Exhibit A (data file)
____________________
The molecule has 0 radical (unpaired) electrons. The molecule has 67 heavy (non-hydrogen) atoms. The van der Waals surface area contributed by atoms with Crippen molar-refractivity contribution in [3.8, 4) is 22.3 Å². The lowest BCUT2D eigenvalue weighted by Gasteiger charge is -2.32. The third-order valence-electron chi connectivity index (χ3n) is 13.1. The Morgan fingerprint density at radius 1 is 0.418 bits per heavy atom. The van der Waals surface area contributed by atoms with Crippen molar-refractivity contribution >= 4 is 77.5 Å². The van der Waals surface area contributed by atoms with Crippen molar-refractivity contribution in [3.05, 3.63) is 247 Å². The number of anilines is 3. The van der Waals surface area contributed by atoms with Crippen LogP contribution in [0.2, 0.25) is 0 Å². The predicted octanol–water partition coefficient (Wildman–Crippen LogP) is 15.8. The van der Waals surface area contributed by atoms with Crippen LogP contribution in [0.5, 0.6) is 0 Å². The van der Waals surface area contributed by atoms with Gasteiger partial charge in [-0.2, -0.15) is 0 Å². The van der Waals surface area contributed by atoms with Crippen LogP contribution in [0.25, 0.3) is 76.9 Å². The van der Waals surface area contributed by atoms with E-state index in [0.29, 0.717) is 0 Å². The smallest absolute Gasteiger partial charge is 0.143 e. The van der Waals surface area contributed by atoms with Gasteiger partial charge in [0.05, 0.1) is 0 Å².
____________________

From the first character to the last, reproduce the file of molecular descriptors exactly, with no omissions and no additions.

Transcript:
The molecule has 0 radical (unpaired) electrons. The molecule has 67 heavy (non-hydrogen) atoms. The van der Waals surface area contributed by atoms with Crippen molar-refractivity contribution in [3.8, 4) is 22.3 Å². The lowest BCUT2D eigenvalue weighted by Gasteiger charge is -2.32. The third-order valence-electron chi connectivity index (χ3n) is 13.1. The Morgan fingerprint density at radius 1 is 0.418 bits per heavy atom. The van der Waals surface area contributed by atoms with Crippen molar-refractivity contribution >= 4 is 77.5 Å². The van der Waals surface area contributed by atoms with Crippen molar-refractivity contribution in [3.05, 3.63) is 247 Å². The number of anilines is 3. The van der Waals surface area contributed by atoms with Crippen LogP contribution in [0.2, 0.25) is 0 Å². The predicted octanol–water partition coefficient (Wildman–Crippen LogP) is 15.8. The van der Waals surface area contributed by atoms with Crippen LogP contribution in [0.5, 0.6) is 0 Å². The van der Waals surface area contributed by atoms with Gasteiger partial charge in [-0.2, -0.15) is 0 Å². The van der Waals surface area contributed by atoms with Crippen LogP contribution in [0.25, 0.3) is 76.9 Å². The van der Waals surface area contributed by atoms with E-state index in [0.29, 0.717) is 0 Å². The smallest absolute Gasteiger partial charge is 0.143 e. The van der Waals surface area contributed by atoms with Gasteiger partial charge in [0.05, 0.1) is 0 Å².